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On Air: Is giving Yemen more money an answer to radicalism?

Krupa Thakrar Padhy Krupa Thakrar Padhy | 16:37 UK time, Tuesday, 2 November 2010

This topic was discussed on World Have Your Say on 2 November 2010. Listen to the programme.

Yemen must not become the new Afghanistan, said the the head of Britain's armed forces yesterday. But it could turn out like Somalia if the current rate of international investment doesn't increase according to Yemeni official Jalal Yaqoub.

"I'm not suggesting a failed state," he said. "What I'm suggesting (is) a state where citizens don't get the right services delivered to them."

Beyond it's security concerns, Christopher Boucek agrees that the country is on "the brink of economic disaster suffering from poor governance and quickly dwindling water supplies." And it's here he feels that foreign aid needs to up its game.

'Yemen receives nothing like the help it needs from the west. Pakistan will receive billions in US aid next year. But America plans to send only $200m in humanitarian assistance to Yemen, not even close to what is needed to contain the numerous crises that threaten its security, and our own...The danger now is that this limited help is dwarfed by new, much larger packages of security aid. Too much attention devoted, for example, to more military assistance, or to allowing the CIA to operate its drone programme in the country, is likely to inflame the internal tensions that attracted al-Qaeda in the first place.'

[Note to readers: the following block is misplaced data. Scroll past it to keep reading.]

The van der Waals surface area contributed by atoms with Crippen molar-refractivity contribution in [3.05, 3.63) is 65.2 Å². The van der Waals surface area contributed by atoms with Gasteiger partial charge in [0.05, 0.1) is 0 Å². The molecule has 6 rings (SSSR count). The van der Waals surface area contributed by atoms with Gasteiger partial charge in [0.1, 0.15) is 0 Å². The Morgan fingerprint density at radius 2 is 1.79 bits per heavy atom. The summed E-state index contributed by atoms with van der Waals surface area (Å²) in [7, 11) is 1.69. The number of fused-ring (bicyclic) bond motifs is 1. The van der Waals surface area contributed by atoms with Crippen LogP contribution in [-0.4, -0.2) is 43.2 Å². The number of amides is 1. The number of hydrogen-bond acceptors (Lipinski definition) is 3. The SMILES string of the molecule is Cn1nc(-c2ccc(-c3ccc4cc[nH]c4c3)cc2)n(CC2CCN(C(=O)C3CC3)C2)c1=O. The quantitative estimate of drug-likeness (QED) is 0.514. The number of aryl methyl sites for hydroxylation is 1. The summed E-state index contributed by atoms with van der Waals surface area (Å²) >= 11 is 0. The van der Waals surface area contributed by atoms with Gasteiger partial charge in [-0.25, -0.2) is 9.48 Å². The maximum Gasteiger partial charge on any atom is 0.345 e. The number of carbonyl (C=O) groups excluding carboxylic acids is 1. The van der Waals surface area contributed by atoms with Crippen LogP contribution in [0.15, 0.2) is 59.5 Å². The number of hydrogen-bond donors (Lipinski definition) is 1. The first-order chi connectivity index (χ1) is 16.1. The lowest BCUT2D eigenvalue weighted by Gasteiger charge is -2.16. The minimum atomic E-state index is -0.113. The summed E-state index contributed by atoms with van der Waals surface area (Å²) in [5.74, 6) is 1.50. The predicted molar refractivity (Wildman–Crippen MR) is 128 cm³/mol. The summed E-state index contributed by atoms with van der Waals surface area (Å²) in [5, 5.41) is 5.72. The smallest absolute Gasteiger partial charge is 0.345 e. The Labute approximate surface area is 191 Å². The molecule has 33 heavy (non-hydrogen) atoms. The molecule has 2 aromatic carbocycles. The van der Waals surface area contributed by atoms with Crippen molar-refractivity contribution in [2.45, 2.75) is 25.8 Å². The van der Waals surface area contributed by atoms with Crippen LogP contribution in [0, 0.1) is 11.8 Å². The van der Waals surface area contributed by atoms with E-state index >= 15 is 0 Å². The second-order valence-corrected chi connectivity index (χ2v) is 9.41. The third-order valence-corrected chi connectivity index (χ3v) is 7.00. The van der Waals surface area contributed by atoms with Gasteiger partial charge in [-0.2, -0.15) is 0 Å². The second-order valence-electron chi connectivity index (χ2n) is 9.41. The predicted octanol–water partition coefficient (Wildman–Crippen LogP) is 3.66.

So who should fund and deliver these services?

Here's why more money won't do the trick; tribal networks have a strong hold over the nation, cleric Anwar al-Awlaki is thought to be living in one of these tribal areas and exerting tremendous influence. There's equally increased public opposition to US military involvement not to forget dire poverty.

Victoria Clark argues that the answer to Yemen is not increased international aid but more regional support.

'We would be well advised to leave the job of arresting Yemen's descent to Saudi Arabia and the other Gulf counties which make up the Middle East's equivalent to the European Union, the Gulf Cooperation Council (GCC). All have substantial Yemeni diaspora and a much better understanding of how the country's internal and tribal affairs work. They also have the funds and, as the attack on Prince Mohammad bin Nayef shows, the immediate and pressing motivation.'

But is this threat too serious to sit back and wait for Yemen's neighbours to step in? Robert Baer warns,

'..the more ominous truth is that these bombs have the hallmark of a higher degree of professionalism than we've ever seen come out of al-Qaeda...Something else that should worry us about Yemen is that the militants there appear to have better intelligence and organization than al-Qaeda has shown in the past. If indeed al-Qaeda's base is now in Yemen, we're facing a whole new dynamic. Yemen's well-armed and notoriously independent tribes are even less likely than those of Pakistan to stand for a sustained aerial campaign against the militants. Angered, the tribes can be all but counted on to move on Yemen's capital Sana'a and other major cities, dragging the country into a full-fledged civil war.'

U.S. officials are already reportedly considering increasing operations in Yemen but as Ishaan Tharoor argues,

'If Washington believes it can wholly guide Yemen away from dysfunction, it has its hands full - as in Afghanistan, foreign intervention here has little record of success and, invariably, has caused more harm than good.'

In Yemen, terrorism thrives on poverty - but is money really the answer to combating radicalism in the country now labelled as the 'new crucible of terror'?


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